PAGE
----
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Thread: Cleaning up samples?

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    Cleaning up samples?

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    I've read the sticky that it's very difficult/impossible to remove instruments and sounds from samples but I have found several acapellas online and youtube where people have managed to do this either fully or good enough so I was wondering if anyone knows a good source of info where I can learn how to do this please?

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    It depends (which should be the answer to everything). Basically, you really can't "unmix" something that has been mixed. Mostly. BUT, there are a few options to try.

    One is seeing if you can get an instrumental track of the tune in-question. I mean, the exact song, the exact cut, the exact length, with no vocals (in other words, the opposite of an acapella). What you are hearing, when you hear these home-made acapella tracks, is usually someone that has sourced a sans-vox mix, and then inverted it and blended this with the original track, which causes everything to phase-cancel out (except the vox). There are plenty of tutorials on the process on YouTube and elsewhere on the Web. Without the instrumental mix though, pretty tough.

    Another way would be to use the Thompson Vocal Eliminator (a hardware device, but I think there is now a plug-in version?). This uses stereo center-cancelling to get rid of the lead vocal (mostly), which can help you create the instrumental mix you'd need to do the phase-cancel trick above. Lather, rinse, repeat.

    Lastly, there is relatively new software that can be used to boost or attenuate drums in a mix (it works surprisingly well, from what I've seen and heard). It's called, interestingly enough, "Unmix: Drums."

    zynaptiq: UNMIX: DRUMS


    There are of course, a plethora of EQ's, notch filters, multiband compressors, etc., etc. to play with, but under normal circumstances you are going to be mostly frustrated by the process.


    Do some Googling and God Speed...
    Last edited by rhythmgj; 08-12-2017 at 08:01 PM. Reason: Link Fix...
    Gregg Juke
    Nocturnal Productions
    The Sonic Vault Recording Studio
    Drum! Magazine Contributor






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    Quote Originally Posted by rhythmgj View Post
    It depends (which should be the answer to everything). Basically, you really can't "unmix" something that has been mixed. Mostly. BUT, there are a few options to try.

    One is seeing if you can get an instrumental track of the tune in-question. I mean, the exact song, the exact cut, the exact length, with no vocals (in other words, the opposite of an acapella). What you are hearing, when you hear these home-made acapella tracks, is usually someone that has sourced a sans-vox mix, and then inverted it and blended this with the original track, which causes everything to phase-cancel out (except the vox). There are plenty of tutorials on the process on YouTube and elsewhere on the Web. Without the instrumental mix though, pretty tough.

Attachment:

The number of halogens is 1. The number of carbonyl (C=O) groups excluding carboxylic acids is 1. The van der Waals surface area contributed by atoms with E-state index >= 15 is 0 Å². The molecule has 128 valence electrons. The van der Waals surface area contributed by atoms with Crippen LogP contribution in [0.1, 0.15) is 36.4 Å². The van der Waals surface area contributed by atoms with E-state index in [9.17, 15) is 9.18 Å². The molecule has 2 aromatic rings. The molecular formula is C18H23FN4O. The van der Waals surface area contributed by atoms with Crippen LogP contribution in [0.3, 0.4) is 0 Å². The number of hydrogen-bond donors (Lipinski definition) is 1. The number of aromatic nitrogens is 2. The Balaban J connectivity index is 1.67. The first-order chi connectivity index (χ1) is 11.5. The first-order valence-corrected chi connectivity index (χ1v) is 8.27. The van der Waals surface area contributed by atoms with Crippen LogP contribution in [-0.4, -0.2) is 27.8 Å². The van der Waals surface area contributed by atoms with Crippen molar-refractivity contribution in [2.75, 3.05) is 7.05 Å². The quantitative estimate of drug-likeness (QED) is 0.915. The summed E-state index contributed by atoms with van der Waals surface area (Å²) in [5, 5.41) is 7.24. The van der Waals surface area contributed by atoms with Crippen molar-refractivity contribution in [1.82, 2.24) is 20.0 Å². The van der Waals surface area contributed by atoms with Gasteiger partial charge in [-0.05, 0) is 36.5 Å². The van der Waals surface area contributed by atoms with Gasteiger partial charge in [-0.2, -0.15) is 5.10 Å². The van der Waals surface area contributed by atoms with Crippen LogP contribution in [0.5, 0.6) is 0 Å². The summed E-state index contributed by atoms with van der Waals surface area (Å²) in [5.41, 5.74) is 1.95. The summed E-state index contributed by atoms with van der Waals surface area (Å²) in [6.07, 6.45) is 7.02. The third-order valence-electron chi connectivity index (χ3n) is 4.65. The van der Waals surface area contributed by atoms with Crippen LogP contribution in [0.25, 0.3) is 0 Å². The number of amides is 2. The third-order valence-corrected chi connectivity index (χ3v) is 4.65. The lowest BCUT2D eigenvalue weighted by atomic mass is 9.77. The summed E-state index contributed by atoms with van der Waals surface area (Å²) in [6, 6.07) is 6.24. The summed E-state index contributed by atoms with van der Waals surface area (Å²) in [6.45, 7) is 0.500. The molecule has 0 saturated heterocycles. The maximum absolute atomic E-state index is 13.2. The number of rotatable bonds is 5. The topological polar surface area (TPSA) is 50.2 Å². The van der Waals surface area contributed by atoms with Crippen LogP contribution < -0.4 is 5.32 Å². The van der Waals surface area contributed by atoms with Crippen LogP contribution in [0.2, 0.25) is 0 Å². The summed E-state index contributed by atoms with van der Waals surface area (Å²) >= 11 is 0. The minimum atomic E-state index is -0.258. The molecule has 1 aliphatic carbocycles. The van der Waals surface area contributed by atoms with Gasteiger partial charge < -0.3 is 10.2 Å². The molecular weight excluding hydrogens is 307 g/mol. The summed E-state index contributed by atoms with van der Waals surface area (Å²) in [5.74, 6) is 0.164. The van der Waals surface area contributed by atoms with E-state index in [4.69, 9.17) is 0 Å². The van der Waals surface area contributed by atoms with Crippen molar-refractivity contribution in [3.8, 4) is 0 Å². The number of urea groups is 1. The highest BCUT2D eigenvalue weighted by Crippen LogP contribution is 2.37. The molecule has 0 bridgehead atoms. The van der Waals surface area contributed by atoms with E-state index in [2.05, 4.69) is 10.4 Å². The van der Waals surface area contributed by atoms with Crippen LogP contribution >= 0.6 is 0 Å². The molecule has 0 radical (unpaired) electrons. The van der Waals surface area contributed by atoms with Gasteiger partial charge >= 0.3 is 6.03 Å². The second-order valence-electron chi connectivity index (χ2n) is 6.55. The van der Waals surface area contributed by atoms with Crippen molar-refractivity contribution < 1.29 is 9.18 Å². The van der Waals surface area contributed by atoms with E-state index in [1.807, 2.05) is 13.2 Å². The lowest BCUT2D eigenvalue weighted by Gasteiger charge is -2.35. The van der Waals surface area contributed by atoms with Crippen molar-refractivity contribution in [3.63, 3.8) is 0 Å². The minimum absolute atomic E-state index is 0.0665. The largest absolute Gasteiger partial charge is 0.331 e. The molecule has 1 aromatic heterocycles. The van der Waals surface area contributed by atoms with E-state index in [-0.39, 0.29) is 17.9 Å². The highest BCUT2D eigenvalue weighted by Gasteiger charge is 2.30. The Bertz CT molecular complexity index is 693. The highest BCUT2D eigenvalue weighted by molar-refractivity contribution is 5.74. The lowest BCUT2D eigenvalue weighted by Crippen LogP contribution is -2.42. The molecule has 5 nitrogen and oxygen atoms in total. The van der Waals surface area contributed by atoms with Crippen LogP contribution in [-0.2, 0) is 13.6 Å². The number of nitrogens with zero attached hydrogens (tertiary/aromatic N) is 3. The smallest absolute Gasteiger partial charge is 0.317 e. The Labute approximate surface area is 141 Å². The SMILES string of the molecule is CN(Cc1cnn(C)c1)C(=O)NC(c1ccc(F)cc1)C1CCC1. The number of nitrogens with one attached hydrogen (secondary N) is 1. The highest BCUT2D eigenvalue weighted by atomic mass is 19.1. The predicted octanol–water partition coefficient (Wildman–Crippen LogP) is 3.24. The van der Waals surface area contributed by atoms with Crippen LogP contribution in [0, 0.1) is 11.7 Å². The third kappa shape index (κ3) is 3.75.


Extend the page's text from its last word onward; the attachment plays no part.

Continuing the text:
Another way would be to use the Thompson Vocal Eliminator (a hardware device, but I think there is now a plug-in version?). This uses stereo center-cancelling to get rid of the lead vocal (mostly), which can help you create the instrumental mix you'd need to do the phase-cancel trick above. Lather, rinse, repeat.

    Lastly, there is relatively new software that can be used to boost or attenuate drums in a mix (it works surprisingly well, from what I've seen and heard). It's called, interestingly enough, "Unmix: Drums."

    zynaptiq: UNMIX: DRUMS


    There are of course, a plethora of EQ's, notch filters, multiband compressors, etc., etc. to play with, but under normal circumstances you are going to be mostly frustrated by the process.


    Do some Googling and God Speed...
    Thanks very much for this, exactly the type of info I wanted. So that I can google and youtube this is there a name for the process? I've just youtubed san-vox for example and it doesn't brings up something completely different.

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    "Removing vocals from a song," "removing vocals from a track," "creating an acapella," etc., etc.
    Last edited by rhythmgj; 08-13-2017 at 09:13 AM. Reason: ....
    Gregg Juke
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    Oh right as simple as that lol. I thought there'd be a specific term

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    Try using the Waves Z-Noise, oftentimes you can tweak it to remove frequencies that help clean up the sample.

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    Quote Originally Posted by Jahosh View Post
    Try using the Waves Z-Noise, oftentimes you can tweak it to remove frequencies that help clean up the sample.
    Cool, will give it a try. Thanks.

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    pretty easy once u build a ear for it

  9. #9
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    Hmmmmm.

    GJ
    Gregg Juke
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